So many people bet on the TV Academy sticking with the status quo, mainly because there’s “too much TV” — which means there’s too much TV for anyone to reasonably watch. Julia Louis-Dreyfus would win because she’s won before. Sandra Oh would win because she’s won at other ceremonies. A “Game of Thrones” director would win because it’s “Game of Thrones.” But so many of the winners felt in tune with today’s zeitgeist. Phoebe Waller-Bridge won three times for the critically acclaimed “Fleabag,” Jodie Comer won for a season of “Killing Eve” she owned, start to finish. “Succession” won writing over “Game of Thrones,” as did Jason Bateman’s divisive, very dark directing, which beat out the divisive final episodes of “Game of Thrones.” It’s not that the losers were undeserving; it’s just that the winners felt so current.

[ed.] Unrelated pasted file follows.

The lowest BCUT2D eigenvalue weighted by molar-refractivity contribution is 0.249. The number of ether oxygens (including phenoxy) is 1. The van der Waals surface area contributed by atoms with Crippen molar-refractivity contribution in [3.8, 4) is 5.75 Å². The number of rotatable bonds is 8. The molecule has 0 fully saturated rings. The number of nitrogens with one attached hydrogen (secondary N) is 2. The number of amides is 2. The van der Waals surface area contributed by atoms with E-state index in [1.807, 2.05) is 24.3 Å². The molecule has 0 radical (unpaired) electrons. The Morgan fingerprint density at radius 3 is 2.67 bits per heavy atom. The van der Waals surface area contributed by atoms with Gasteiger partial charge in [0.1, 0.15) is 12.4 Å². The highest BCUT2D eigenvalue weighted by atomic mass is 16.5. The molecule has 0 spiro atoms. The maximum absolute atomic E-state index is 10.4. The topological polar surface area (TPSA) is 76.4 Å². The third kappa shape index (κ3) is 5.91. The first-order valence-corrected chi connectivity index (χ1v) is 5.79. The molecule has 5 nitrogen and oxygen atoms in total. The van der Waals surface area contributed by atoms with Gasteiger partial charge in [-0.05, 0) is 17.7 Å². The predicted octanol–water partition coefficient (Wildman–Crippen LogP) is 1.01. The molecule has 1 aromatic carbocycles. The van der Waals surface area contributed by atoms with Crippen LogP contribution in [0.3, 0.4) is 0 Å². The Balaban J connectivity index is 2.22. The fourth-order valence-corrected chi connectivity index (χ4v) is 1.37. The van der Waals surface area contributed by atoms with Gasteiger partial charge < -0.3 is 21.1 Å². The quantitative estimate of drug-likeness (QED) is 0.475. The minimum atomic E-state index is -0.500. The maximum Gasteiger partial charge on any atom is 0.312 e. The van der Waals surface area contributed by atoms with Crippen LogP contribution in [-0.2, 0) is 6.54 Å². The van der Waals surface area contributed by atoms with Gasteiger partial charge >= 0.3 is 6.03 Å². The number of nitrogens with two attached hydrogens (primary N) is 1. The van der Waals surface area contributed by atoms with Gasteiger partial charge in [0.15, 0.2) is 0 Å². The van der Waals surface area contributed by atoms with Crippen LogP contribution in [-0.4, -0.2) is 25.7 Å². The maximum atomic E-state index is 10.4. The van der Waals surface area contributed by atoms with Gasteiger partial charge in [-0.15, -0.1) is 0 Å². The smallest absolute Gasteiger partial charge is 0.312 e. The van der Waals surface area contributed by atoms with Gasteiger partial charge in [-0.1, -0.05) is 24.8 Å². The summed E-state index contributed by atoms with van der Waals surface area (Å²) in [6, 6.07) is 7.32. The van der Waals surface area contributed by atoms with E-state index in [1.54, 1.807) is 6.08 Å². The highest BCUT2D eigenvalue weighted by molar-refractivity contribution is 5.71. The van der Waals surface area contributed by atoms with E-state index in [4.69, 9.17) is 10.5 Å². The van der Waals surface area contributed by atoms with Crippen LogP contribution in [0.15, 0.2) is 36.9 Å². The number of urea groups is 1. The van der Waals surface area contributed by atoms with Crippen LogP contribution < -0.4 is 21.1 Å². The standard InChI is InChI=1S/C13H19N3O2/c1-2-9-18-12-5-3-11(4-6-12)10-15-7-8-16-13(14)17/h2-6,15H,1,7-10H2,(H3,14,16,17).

“The category is love!” Need we say more about Porter’s historic win? I think not — he said it all.
While many expected a victory lap similar to “Game of Thrones” for the HBO comedy’s final season, the Emmys moved on early. Not only did “Veep” lose out for Best Comedy Series, but the unthinkable happened: Julia Louis-Dreyfus lost at the Emmys for the first time in nine years (when she lost to Edie Falco in 2010). The power of Amazon was just too much.
“Veep” got shut out, and “Game of Thrones” won Outstanding Drama Series. I’d turn that around if based only on personal preference, but the fact that “Game of Thrones” didn’t break a record everyone expected it to shatter — the series only needed three wins during the Primetime Emmys to set the single season mark, and it got two — indicates a general shrug for final seasons. It was the theme of the night going in, a dominant talking point during the telecast, and yet it didn’t really carry through in the end. That being said, “Fleabag” is technically a final season… so long as Phoebe Waller-Bridge keeps to her word.
“The Masked Singer”